The hairdressing company behind gay hair stylists are in a state of flux.
A decade ago, they opened their first salon in New York City.
But it closed soon after, after it was revealed that a former salon manager had used gay slurs.
And when the New York Times reported in 2015 that the owner of a New Jersey salon had also made homophobic comments about gays, the business was forced to shut down.
Now, salon owners in the Northeast, Midwest and West are trying to figure out how to continue operating.
And the backlash is not new.
Hairdressers say they have been targeted in the past, but have found a way to stay afloat.
In the past year, a group of young gay men in New Hampshire have come out with a book called Gay Hair, telling their stories of their lives and business.
“I’ve never been able to say ‘I’m gay’ until I came out,” said Paul Mitchell, a hairstylist in New Haven, Conn., who co-authored the book with his partner, Evan Nesvig.
Mitchell is gay, but he said that his business has always been more about people than just business.
His main business partner, a gay man, has been a regular customer for many years, he said.
And while Mitchell said he has not been targeted, he was the first gay person to write a book about his experience.
“The gay community is still very small, and I have to do my best to show that we’re still there,” he said, adding that he hopes to be remembered as a pioneer.
Hair salon owner Daniel Marder said the backlash in the gay community, especially online, has had a negative effect on his business.
He is not the only one.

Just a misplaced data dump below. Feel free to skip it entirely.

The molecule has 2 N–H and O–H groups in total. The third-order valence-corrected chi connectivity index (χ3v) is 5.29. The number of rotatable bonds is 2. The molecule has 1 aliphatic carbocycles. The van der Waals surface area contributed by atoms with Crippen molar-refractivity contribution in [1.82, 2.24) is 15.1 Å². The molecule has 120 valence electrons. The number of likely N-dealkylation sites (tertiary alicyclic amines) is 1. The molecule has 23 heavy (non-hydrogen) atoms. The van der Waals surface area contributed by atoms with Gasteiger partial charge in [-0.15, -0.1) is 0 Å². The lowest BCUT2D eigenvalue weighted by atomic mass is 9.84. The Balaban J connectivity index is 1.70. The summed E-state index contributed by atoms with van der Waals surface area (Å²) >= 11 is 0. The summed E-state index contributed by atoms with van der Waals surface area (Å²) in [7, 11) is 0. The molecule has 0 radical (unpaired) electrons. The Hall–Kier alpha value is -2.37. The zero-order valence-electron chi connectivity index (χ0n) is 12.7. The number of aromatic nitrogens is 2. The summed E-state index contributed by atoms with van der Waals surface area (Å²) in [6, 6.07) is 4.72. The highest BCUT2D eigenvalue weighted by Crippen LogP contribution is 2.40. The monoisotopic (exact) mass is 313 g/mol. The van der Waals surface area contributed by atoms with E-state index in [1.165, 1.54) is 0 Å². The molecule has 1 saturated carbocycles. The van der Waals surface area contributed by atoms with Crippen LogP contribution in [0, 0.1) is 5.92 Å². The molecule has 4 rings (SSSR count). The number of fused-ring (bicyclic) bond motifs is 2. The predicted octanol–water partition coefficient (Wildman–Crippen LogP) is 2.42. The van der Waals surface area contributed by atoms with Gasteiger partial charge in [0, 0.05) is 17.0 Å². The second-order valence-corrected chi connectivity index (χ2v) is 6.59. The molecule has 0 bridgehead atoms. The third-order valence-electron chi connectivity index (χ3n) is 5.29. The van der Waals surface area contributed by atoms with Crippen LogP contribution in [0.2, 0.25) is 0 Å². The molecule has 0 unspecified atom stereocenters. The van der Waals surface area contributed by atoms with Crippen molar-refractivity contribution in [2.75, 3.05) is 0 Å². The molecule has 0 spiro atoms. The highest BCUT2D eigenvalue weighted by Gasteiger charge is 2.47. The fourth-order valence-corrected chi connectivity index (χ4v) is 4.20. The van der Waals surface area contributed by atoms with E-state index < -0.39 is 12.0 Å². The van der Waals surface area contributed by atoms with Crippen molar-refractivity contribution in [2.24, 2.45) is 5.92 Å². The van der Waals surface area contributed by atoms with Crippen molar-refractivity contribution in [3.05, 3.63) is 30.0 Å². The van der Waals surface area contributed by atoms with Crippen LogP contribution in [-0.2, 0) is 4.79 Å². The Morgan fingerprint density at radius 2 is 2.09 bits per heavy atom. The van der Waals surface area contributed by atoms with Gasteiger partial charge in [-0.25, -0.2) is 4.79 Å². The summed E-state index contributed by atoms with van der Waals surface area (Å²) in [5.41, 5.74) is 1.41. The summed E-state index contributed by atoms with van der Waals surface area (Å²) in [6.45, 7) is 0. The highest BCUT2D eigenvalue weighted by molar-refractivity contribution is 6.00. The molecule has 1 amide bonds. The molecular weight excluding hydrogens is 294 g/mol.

A year ago, he opened the first salon outside of New York, a salon in Colorado that he opened with his brother.
Now he is having to adapt.
The business was already struggling financially, Mardar said, but the negative backlash is forcing him to make adjustments.
“In the past few years, it’s been the worst,” he added.
“We’re getting very tired of the same old same old.”
A New York business owner says his company is in a precarious position after the gay salon backlash.
“When you have a business, it doesn’t take long for your competitors to come out,” the owner, who asked not to be named, told Politico.
“And now you have to make the best decisions possible, because you’re in a competitive market.”
One salon owner said the gay barbershop backlash is hurting his business, too.
“Some people think they’re being a little tough on us, but they’re hurting the people that need us.” “
The salon owner is not alone. “
Some people think they’re being a little tough on us, but they’re hurting the people that need us.”
The salon owner is not alone.
“What we are seeing is an erosion of trust and respect,” said Lisa W. Zampoli, a professor of law at Georgetown University Law Center who specializes in business and consumer protection.
“They are not willing to accept that they’re a competitor, that they have a problem with people, or that they are the ones that are going to have to take a hit on their bottom line,” she added.
The backlash has been so intense that some gay men and lesbians have quit their jobs in the salon business, according to a 2016 study by the Institute for Justice, a legal group that fights for gay and lesbian rights.
“For the gay business owners in New Jersey and New York state, they are looking for a way out of this mess and are willing to risk everything for it,” said Zampolis.
“But for the people in this community who are being targeted, there’s not much they can do but to be a little more patient.”
A gay man at a gay barber shop in New Mexico, who was not named.
He said that while he is supportive of gay rights, he feels like he has to “work harder” in order to make ends meet.
He also worries about the backlash, which could be devastating for his business if it continues.
“There’s not many options for me,” he explained.
“As a gay person, I’m a big believer that there’s a world out there for us.
I don’t want to lose that.”
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